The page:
The editor agent is also responsible for a number of “post-production” processes – splicing dialogue, creating transition effects, inserting overlays, and using real-time compositing to handle complex shot setups. These functions all tie back to the wider set of algorithms established throughout the book, and round out the overall discussion of real-time editing.

Hawkins spends the last sections the book discussing the role of sound in cinematography, including the mood-enhancing power of Foley effects, computer-generated sounds, pre-recorded sound clips, and a musical score – all handled by sound agents dedicated to their specific tasks. He also devotes a short section to the relationship between the director agent and the game designers themselves, who are of course ultimately responsible for the sum experience of a game.

Real-Time Storytelling

The take-home lesson here is that shooting, editing, and creating sounds are inseparable functions in the real-time world, since they all occur simultaneously. By modeling the separation of tasks on the structure of a real film crew, Hawkins achieves maximum control over his in-engine cinematic architecture.

But for all the extended metaphor of the book, Hawkins is well aware of the differences between real-time cinematography and traditional filmmaking. In some ways, he notes, computer animation improves upon live-action filmmaking – for instance, by giving artists the ability to simply hide objects intruding on a clean shot, or to create complex camera moves that might be impossible in the real world. At the same time, Hawkins notes the limitations – such as the complexity of calculating per-frame motion blur, which in film occurs naturally.

More generally, it's worth noting that the player is king in Hawkins' approach to real-time cinematography for games. He reminds us frequently that the aesthetic elements of a scene – no matter how well calculated – are only useful if they enhance the player's experience, especially in terms of story, and takes care to work storytelling goals into his overall equation.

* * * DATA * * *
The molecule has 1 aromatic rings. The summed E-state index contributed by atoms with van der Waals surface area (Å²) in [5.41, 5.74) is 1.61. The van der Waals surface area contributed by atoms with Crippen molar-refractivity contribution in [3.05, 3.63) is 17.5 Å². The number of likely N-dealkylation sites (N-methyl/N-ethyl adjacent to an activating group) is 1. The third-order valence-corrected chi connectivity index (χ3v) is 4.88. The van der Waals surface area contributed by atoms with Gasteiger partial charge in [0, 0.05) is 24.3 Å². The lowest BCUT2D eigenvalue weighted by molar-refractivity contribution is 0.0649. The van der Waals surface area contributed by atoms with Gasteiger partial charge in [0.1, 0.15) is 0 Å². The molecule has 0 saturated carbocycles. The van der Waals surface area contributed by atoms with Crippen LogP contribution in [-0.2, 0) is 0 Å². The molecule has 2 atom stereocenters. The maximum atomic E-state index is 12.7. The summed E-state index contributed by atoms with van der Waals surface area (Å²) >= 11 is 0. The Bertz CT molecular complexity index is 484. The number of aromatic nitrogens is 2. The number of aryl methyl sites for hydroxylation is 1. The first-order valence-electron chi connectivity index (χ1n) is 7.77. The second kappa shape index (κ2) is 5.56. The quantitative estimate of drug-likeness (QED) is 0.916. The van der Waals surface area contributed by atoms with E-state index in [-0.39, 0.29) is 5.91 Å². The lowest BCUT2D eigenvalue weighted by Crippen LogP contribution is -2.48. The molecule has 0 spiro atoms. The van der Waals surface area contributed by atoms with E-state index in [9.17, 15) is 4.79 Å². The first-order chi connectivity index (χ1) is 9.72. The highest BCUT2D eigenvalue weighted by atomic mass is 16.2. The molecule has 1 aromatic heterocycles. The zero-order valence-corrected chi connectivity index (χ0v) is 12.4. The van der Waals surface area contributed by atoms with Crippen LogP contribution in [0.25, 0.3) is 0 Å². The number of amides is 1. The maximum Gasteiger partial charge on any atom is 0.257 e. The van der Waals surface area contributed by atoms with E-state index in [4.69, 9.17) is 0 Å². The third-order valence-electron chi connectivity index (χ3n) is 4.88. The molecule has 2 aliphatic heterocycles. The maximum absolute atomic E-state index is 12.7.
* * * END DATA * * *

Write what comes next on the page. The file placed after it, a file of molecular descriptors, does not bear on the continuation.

Integral Cinematography

The strength of Real-Time Cinematography for Games is in Hawkins' ability to blend creative principles with technical know-how, translating the time-tested rules of the camera into equations and logical constructs. Combined with the creative discussions, and supported by a useful (though rarely mentioned) companion website, this approach makes the book accessible to both beginning and advanced readers.

The sum total is a comprehensive comparison between creating movies via a conventional filmmaking pipeline versus a real-time animated environment. Through a combination of foundational creative principles and in-depth technical explorations, Hawkins synthesizes these two approaches into a decidedly integral model of real-time cinematography for games.

Verdict

The Game Producer's Handbook
4.0 out of 5 stars

Author: Brian Hawkins
Publisher: Charles River Media
ISBN: 1-58450-308-4
Published: January 21, 2005
Pages: 326

Pros:

  1. Comprehensive overview of the creative and technical principles of cinematography.
  2. Equations, matrices, and snippets of code provide a solid technical foundation for implementing a real-time cinematic game engine.
  3. Book is peppered with diagrams and illustrations that demonstrate the concepts at hand.

Cons:

  1. Technical discussions are a bit math-heavy for the average reader.
  2. Book would benefit from a per-chapter “wrap-up” summarizing key points.
  3. Companion website goes relatively unmentioned throughout book.